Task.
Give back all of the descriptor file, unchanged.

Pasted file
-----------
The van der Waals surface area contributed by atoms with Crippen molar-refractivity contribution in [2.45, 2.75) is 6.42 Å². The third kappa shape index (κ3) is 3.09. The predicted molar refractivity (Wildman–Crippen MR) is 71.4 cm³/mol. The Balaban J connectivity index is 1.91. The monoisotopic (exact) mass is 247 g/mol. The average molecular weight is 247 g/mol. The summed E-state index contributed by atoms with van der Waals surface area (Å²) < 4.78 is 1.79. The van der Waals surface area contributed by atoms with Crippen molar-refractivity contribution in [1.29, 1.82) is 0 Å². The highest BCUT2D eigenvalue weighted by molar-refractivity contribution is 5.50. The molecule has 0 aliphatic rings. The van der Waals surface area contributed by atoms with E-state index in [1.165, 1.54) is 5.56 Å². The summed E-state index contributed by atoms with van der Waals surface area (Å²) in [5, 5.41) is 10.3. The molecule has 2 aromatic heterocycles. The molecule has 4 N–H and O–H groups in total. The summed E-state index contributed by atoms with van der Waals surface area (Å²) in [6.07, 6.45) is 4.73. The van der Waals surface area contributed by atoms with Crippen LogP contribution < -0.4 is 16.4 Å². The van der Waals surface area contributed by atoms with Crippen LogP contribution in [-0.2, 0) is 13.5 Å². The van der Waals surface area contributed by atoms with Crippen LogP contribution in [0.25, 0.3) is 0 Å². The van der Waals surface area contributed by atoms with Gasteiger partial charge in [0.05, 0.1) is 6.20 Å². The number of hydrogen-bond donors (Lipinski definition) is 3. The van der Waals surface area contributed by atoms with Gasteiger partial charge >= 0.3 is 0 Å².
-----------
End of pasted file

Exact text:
The van der Waals surface area contributed by atoms with Crippen molar-refractivity contribution in [2.45, 2.75) is 6.42 Å². The third kappa shape index (κ3) is 3.09. The predicted molar refractivity (Wildman–Crippen MR) is 71.4 cm³/mol. The Balaban J connectivity index is 1.91. The monoisotopic (exact) mass is 247 g/mol. The average molecular weight is 247 g/mol. The summed E-state index contributed by atoms with van der Waals surface area (Å²) < 4.78 is 1.79. The van der Waals surface area contributed by atoms with Crippen molar-refractivity contribution in [1.29, 1.82) is 0 Å². The highest BCUT2D eigenvalue weighted by molar-refractivity contribution is 5.50. The molecule has 0 aliphatic rings. The van der Waals surface area contributed by atoms with E-state index in [1.165, 1.54) is 5.56 Å². The summed E-state index contributed by atoms with van der Waals surface area (Å²) in [5, 5.41) is 10.3. The molecule has 2 aromatic heterocycles. The molecule has 4 N–H and O–H groups in total. The summed E-state index contributed by atoms with van der Waals surface area (Å²) in [6.07, 6.45) is 4.73. The van der Waals surface area contributed by atoms with Crippen LogP contribution < -0.4 is 16.4 Å². The van der Waals surface area contributed by atoms with Crippen LogP contribution in [-0.2, 0) is 13.5 Å². The van der Waals surface area contributed by atoms with Crippen LogP contribution in [0.25, 0.3) is 0 Å². The van der Waals surface area contributed by atoms with Gasteiger partial charge in [0.05, 0.1) is 6.20 Å². The number of hydrogen-bond donors (Lipinski definition) is 3. The van der Waals surface area contributed by atoms with Gasteiger partial charge >= 0.3 is 0 Å².